The origin and consequences of epigenetic alterations in cancer metastasis
The aim of this theme is to identify progressive epigenetic changes responsible for or involved in cancer metastasis. There is substantial interest in developing methylation-based biomarkers (as these are DNA based, they are stable and easily measurable). Further, unlike genetic changes, epigenetic changes are reversible and the growing efforts to develop combinatorial therapies (e.g. immunotherapy with epigenetic therapies) are already showing promising results. Improved understanding of functional epigenetic changes would significantly contribute to develop early cancer detection strategies and new epigenetic therapies to enhance patient outcomes.
Developing analytical tools for epigenomic analysis
Dr Chatterjee has played a lead role in establishing RRBS, being the first researcher to establish DMAP package sequencing-based DNA methylation analysis technique in Australasia, including the development of a pipeline for robust analysis of DNA methylation patterns in eukaryotic genomes. The pipeline is currently one of the fastest available for large-scale methylation analysis, and Dr Chatterjee has invested much time and effort into streamlining the RRBS technique. Further, Chatterjee Lab members developed the scan_tcga tool suite to retrieve and analyse TCGA data by specific patient subgroup.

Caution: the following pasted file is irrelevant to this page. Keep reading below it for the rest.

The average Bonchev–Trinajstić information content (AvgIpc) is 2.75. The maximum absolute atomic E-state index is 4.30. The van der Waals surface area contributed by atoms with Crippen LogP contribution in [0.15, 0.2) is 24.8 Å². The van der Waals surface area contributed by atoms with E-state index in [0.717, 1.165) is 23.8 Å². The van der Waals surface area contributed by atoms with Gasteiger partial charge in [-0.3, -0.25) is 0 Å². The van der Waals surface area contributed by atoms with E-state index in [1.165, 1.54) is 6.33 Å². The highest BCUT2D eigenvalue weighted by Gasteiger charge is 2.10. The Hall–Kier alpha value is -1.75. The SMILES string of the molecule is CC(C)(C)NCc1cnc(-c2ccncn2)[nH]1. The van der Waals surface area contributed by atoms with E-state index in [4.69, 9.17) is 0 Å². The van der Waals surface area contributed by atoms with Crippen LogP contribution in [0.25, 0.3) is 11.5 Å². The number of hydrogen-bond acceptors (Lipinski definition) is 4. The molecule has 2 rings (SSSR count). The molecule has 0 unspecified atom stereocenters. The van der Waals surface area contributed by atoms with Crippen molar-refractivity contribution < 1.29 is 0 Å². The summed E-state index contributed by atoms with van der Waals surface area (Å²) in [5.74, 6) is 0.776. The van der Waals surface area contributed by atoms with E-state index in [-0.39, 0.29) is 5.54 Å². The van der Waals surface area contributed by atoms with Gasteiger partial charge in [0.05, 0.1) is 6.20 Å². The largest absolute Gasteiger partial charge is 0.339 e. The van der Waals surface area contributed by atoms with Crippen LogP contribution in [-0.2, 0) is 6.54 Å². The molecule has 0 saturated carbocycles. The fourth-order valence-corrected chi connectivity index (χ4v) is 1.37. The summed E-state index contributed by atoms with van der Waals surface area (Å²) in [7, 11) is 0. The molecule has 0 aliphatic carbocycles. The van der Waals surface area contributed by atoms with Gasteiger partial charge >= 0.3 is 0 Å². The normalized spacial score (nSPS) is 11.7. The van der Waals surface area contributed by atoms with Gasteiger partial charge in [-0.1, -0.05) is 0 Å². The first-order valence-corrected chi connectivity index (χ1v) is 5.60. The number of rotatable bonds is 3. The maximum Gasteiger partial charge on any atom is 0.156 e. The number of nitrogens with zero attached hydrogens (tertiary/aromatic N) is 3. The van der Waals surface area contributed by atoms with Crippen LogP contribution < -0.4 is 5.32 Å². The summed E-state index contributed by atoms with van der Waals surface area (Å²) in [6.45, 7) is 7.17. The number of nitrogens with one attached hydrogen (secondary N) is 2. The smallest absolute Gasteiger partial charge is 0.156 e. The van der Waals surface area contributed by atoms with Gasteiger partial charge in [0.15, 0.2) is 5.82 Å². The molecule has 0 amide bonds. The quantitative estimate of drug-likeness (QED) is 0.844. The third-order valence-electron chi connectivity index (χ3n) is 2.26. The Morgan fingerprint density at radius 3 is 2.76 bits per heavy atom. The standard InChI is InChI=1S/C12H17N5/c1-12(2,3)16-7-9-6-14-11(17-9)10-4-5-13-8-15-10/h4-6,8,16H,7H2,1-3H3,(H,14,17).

Our groups work closely with local bioinformaticians for developing new analysis pipelines and streamlining existing strategies for epigenetic analysis. The Chatterjee Lab will continue to develop tools and statistical methods for accurate analysis of epigenomic datasets from next generation sequencing technologies (NGS).
Cellular and tissue specific epigenetics
We performed the first genome-wide study to provide single-nucleotide resolution DNA methylation profiles in human neutrophils and showed existence of widespread inter-individual variation in epigenetic marks in a normal population. This work provides a comprehensive resource for understanding the nature and mechanism of variable phenotypic traits and altered disease susceptibility due to variable DNA methylation patterns, and also has broader implications for the selection of DNA methylation based biomarkers.
We study the relationship and implications of inter-individual and tissue-specific methylation variations in humans. The Chatterjee Lab is also involved in performing an epigenome-wide association study (EWAS) on different blood cell populations in collaboration with the Jones Lab, Department of Surgical Sciences, University of Otago.
The Chatterjee Lab published the first single-nucleotide resolution DNA methylation map of adult male and female zebrafish brain and liver tissues. This work provided the epigenetic landscape of zebrafish and opened new avenues for using this model to further understand the biology of DNA methylation (such as sex determination mechanism in teleosts, effects of environmental pollutants in altered methylation, and phenotype).
Our group is involved in studying epigenetic and phenotypic effects of environmental pollutants in model organisms (zebrafish and clonal species mangrove rivulus). We collaborate with the Silvestre group in Belgium to study environmental epigenetics. Dr Chatterjee is also a visiting faculty member at the University of Namur in Belgium.